These companies are at the forefront of investments in next generation infrastructure to support the move towards artificial intelligence. Next generation infrastructure includes the shift to “cloud infrastructure” - large industrial scale computing and storage that enables cheap fast compute power and access to machine learning. Amazon Web Services (AWS), Microsoft Azure and Google’s cloud platform are leading the way in the moving of IT workloads from on premise to public cloud:

  • In the fourth quarter of 2017 the largest of the public cloud vendors, AWS saw sales grow over 45% and announced several new cloud agreements with companies such as Expedia, Walt Disney, and Honeywell. AWS already counts government agencies such as the Central Intelligence Agency (CIA) and Federal Bureau of Investigation (FBI) in the US and the National Health Service (NHS) in the UK among its clients.
  • Microsoft’s Azure cloud segment announced growth of over 98% over the quarter ended 31 December 2017. Google reported that its cloud platform had reached revenues of over $1bn in Q4 2017.

Building cloud infrastructure is highly capital intensive and the cost is a barrier to entry to less well-resourced tech companies – indeed HP Enterprise and IBM have fallen by the wayside in the cloud race. High barriers to entry are translating into high operating margins at scale.

Tech titans – challenges and opportunities

While unit sales of the new iPhone moderately disappointed, the average selling price surged with the launch of the new premium-priced iPhone X. Apple and its investors are increasingly focused on the company’s active installed base of 1.3bn devices and the potential to monetise those accounts. If Apple’s services division was considered a single entity it would be the ninth largest internet company in the world. As the smartphone market matures and the replacement cycle for iPhones is elongating the challenge is for Apple to grow the services division to drive growth.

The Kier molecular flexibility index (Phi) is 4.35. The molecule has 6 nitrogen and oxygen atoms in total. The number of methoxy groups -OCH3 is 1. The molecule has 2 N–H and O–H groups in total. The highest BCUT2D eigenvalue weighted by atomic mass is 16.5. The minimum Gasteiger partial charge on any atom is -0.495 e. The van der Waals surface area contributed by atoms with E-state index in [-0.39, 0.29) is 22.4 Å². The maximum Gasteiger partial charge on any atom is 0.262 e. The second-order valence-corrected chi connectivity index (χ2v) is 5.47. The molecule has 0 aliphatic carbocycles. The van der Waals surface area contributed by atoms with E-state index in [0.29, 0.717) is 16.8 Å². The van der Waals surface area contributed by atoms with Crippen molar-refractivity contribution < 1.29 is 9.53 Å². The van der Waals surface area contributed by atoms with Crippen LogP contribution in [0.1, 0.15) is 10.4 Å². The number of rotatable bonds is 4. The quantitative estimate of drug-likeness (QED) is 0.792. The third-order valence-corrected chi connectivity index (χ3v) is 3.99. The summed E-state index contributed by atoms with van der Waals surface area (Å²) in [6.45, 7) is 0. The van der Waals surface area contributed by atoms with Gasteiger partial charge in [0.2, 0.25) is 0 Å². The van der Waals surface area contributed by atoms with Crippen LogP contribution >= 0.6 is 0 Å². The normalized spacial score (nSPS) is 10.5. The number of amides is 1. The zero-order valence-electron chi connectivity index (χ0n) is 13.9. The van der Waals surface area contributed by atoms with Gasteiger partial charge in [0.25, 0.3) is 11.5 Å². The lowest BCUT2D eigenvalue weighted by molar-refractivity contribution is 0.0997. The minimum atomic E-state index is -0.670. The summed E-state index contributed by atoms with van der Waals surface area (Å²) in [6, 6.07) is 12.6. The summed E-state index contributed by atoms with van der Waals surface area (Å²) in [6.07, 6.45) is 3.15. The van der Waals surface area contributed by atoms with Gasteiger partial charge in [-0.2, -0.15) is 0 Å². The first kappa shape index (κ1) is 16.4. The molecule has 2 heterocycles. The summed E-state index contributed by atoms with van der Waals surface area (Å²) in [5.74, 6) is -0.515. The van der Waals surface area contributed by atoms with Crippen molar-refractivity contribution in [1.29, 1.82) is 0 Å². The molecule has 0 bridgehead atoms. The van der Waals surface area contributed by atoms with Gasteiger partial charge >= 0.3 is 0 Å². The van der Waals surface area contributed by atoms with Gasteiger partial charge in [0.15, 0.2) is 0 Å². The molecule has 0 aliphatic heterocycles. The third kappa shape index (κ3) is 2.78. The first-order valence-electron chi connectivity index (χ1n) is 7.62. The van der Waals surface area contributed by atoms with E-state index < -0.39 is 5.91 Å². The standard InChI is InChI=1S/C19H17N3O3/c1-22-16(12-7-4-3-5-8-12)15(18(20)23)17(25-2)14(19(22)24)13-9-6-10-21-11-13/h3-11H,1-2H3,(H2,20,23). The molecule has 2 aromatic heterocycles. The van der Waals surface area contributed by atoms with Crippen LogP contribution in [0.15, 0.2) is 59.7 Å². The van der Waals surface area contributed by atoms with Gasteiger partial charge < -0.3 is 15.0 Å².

The reform of the US tax system is beneficial to Apple as it has $163bn of net cash held overseas. Tax reform will allow Apple easier access to this cash and could be the catalyst to spur M&A (merger & acquisition) activity to help boost its services division. The company announced that it would be comfortable with a close to zero net cash balance, opening the door to significant shareholder returns in the form of increased dividends and share buybacks, which provides downside support during this period of business transition.

Alphabet (formerly Google)